AUGUST 11, 2021
BY ANN WISHART
There was something fishy going on at the Geauga Park District Board of Commissioners meeting Aug. 9 — brook trout fishy to be exact. The small speckled fish is listed as threatened and could bump up to endangered in Ohio, but it continues to swim in a cold water stream that empties into the Chagrin River at Bass Lake Park, said Paul Pira, park biologist, to commissioners during a 15-minute presentation.
Due largely to development, the once-common species had been decimated and the only remaining population was discovered in 1972 at Bass Lake by a professor at John Carroll University, Pira said.
With newly-acquired Veterans Legacy Park, another home for the brook trout may be established.
In the northeast corner of the park, another cold-water stream was found gushing out of the ground, making its way to a southbound stream of warm water, Pira said.
When the 53-degree stream was found at Veterans Legacy Park, it opened new horizons for Pira and the district.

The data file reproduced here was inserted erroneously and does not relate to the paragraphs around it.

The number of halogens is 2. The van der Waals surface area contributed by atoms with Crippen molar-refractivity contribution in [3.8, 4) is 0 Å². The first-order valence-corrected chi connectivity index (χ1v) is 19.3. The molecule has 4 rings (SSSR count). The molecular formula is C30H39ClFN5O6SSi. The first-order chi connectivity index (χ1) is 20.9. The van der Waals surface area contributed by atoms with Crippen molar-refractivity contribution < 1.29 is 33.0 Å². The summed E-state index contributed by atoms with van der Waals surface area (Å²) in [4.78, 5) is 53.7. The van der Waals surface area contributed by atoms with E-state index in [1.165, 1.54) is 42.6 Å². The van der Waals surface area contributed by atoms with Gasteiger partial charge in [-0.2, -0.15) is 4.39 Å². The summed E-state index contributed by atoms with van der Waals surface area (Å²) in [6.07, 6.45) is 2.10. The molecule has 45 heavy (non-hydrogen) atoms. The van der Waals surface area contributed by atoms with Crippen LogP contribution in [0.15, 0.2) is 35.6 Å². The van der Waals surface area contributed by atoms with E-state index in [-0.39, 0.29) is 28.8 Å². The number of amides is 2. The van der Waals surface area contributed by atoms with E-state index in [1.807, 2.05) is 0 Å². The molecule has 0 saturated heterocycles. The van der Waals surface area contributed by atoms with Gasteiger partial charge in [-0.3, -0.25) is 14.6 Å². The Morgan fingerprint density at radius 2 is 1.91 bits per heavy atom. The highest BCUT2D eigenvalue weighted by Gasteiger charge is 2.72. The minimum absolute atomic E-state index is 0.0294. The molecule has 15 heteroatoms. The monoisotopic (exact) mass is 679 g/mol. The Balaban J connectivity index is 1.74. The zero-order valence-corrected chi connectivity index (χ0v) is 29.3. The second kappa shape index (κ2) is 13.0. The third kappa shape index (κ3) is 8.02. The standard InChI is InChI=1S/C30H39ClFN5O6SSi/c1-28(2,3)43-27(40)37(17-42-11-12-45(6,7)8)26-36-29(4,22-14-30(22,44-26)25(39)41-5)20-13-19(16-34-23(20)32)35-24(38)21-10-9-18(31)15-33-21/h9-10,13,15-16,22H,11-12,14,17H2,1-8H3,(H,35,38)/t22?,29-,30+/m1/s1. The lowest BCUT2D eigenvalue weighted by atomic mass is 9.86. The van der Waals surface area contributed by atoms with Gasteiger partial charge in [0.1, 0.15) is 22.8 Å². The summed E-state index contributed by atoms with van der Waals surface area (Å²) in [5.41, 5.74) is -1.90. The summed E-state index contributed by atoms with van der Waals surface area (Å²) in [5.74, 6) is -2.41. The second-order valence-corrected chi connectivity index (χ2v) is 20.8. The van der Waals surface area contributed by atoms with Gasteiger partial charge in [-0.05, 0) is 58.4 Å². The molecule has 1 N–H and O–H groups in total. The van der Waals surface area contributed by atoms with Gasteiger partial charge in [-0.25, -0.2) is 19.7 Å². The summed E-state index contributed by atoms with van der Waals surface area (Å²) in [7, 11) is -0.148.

“Could we do a brook trout stream here?” he asked. “These fish are indicators of real cold, crystal-clear, clean water. That’s why very few are left in Ohio now.”
He showed the board a plan to redirect the cold-water stream to run parallel with the warm-water stream and create a second habitat for the brook trout.
“Its population has greatly decreased due to land development and forest clearing,” he said.
Early settlers noted an abundance of the fish, which are about 8-9 inches long, but by 1838, the species was disappearing and in 1957, were considered extinct until survivors were found near Bass Lake.
Redirecting the cold stream as new habitat of about 1,700 feet would be involved.
“It’s ambitious, it’s definitely something different,” Pira said.
It would also be expensive. Last year, Geauga Park District applied for an Ohio Environmental Protection Agency grant of about $1.1 million for the project, but lost by a narrow margin, Pira said. The people funding the stream idea were hesitant and there is a lot of competition for the money, he said, adding he has applied for the next grant.
The project also includes reforesting about 9 acres of the 180-acre former golf course and creating some ponds. Having trees along the stream would help keep the water cold for the brook trout, he said.
“It takes a couple of years to get a park off the ground,” he said, adding restoration can take two to four years. Applying for the grant is part of the management and restoration plan.
The park, formerly Wicked Woods Golf course at 14085 Ravenna Road in Newbury Township, is already undergoing some changes since purchased in December 2018.
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